Sometimes, financial success can be exciting. It’s exhilarating to finally get the raise you worked so hard for, buy your dream house, or take your long-awaited European vacation guilt-free.
But some sound financial concepts are boring. Emergency funds are definitely snooze-worthy. After all, they are there to help you sleep soundly at night. Emergency funds provide a buffer to help you navigate the unexpected ups and downs of life, from car repairs to job loss to even cleaning up your living room after a wild turkey break-in.
How Much Should You Have in an Emergency Fund?
For most families, setting aside 3-6 months of take-home pay is enough.
If you’re single, a homeowner, or have a very specialized job that’s difficult to replace, you’ll want to have closer to the 6 month mark. If you’re married, and the two of you work in unrelated industries (i.e. something like engineering and teaching), you can be closer to the 3 month mark. If you’re a business owner, you might need even more than 6 months to weather a dry spell in the business.
But if you feel the need to just hoard the cash, remember that too much in cash in an emergency fund might keep you from meeting your financial goals. Unless you rely on a variable income, a year’s savings is more than enough.
Establish the Savings Habit
If you don’t have much in savings, piling up a ton of cash might be intimidating. If that’s so, aim to get to one month of take-home pay in savings as a first goal. You’ll be establishing the habit of putting away a little extra in savings every month, and your buffer will likely grow over time.
If you have a mountain of student debt, you might want to throw any and all extra cash towards that debt. Even then, stick away just a little every month for your future self. The habit of saving a little every month is essential to your financial well-being, so it’s important to begin saving no matter your starting point.
Use Your Take Home Pay
Three to six months of take-home pay is a large sum, and you might be wondering if it’s really necessary to cover your entire paycheck. You might think it’s enough to save for non-discretionary expenses.
Consider aiming for the full take home pay. It’s simple, and hard to fudge. It’s too easy to say that some expenses — say eating out– aren’t essential when you’re saving. But then when it comes time to cut back, it’s easy to justify the opposite. That dinner and drinks is networking, right? Besides, it’s not always easy to change your spending habits, especially in stressful times.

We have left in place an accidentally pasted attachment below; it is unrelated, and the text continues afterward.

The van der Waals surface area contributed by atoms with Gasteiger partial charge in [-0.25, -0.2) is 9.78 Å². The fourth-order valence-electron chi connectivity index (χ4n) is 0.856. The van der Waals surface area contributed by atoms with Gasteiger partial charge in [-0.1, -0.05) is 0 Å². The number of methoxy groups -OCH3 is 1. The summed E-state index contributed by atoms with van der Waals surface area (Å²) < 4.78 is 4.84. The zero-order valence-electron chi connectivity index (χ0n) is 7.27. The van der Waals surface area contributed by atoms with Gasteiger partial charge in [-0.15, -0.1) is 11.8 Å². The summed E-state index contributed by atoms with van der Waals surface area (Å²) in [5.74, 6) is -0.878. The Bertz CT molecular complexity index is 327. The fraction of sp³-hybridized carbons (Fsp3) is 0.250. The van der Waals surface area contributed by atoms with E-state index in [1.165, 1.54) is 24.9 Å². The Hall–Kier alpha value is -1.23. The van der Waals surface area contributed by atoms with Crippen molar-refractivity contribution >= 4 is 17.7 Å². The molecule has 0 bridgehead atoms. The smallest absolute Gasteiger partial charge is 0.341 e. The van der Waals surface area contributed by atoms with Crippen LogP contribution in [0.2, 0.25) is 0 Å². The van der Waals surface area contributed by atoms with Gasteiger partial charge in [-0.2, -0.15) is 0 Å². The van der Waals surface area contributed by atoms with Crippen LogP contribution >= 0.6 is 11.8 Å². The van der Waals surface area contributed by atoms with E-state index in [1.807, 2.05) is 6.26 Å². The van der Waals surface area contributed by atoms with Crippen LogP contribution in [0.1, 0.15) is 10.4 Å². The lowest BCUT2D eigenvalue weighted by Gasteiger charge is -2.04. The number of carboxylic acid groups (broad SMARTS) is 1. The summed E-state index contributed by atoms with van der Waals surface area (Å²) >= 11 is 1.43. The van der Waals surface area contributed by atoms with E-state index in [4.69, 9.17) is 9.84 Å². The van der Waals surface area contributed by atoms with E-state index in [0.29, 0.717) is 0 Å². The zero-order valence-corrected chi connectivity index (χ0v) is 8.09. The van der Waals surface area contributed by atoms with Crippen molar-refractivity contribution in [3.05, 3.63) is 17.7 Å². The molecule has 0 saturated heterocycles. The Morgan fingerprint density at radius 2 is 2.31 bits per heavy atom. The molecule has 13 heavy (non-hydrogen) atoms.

Where to Stash the Cash
Now that you have a growing emergency fund, you might wonder if you really need to keep your emergency fund in a savings account that’s making pennies on the dollar. After all, you’re trying to make the most of your money.
But remember: Your emergency fund is not there to make money. It’s there to help face the unexpected.
Your emergency fund should be easy to access, and not exposed to the whims of the market.
Imagine if you were a tech employee relying on company stock back in 2000. If the company went bankrupt, you’d be out of a job with no emergency fund, and your portfolio would be in shambles.
And no, a home equity line isn’t enough. After all, your house could lose value right when you lose your job. Millions of families experienced this during the last recession.
Keep the money in cash in a boring account like a money market or savings account.
When to Use Your Emergency Fund
Once you’ve managed to accumulate your pile of cash, you might feel a bit protective of it. But it’s there to be used in the right circumstances.
When you lose your job, use your emergency fund! It will buy you time to help you find the right job. When an expected car or home expense comes up, use your emergency fund. Fix the problem, and then pay yourself back in time.
But let’s be honest: some things aren’t an emergency, even when we really wish otherwise.
Your friend invited you on an amazing trip, and you really want to go. Nope, not an emergency. If you want to travel on a whim, set up a travel fund so you can do exactly that.
Other things, like property taxes, buying a new car, or paying a health insurance deductible, can be expensive. However, all of these expenses can be anticipated. Your property taxes happen every year. You’ll know when your car is getting older. An emergency fund is meant to be used for the the things you can’t plan for. If you rely on it for every large expense, it won’t be there when you need it.
Just Start Saving
There are numerous ways to set up something as basic and boring as an emergency fund. But it comes down to this: do you have something set aside for the unexpected? If not, start saving. You’ll need it.
About Your Richest Life
At Your Richest Life, Katie Brewer, CFP® works with busy professionals to help them organize their financial life and make progress on their goals. For more information on the services offered, contact Katie today.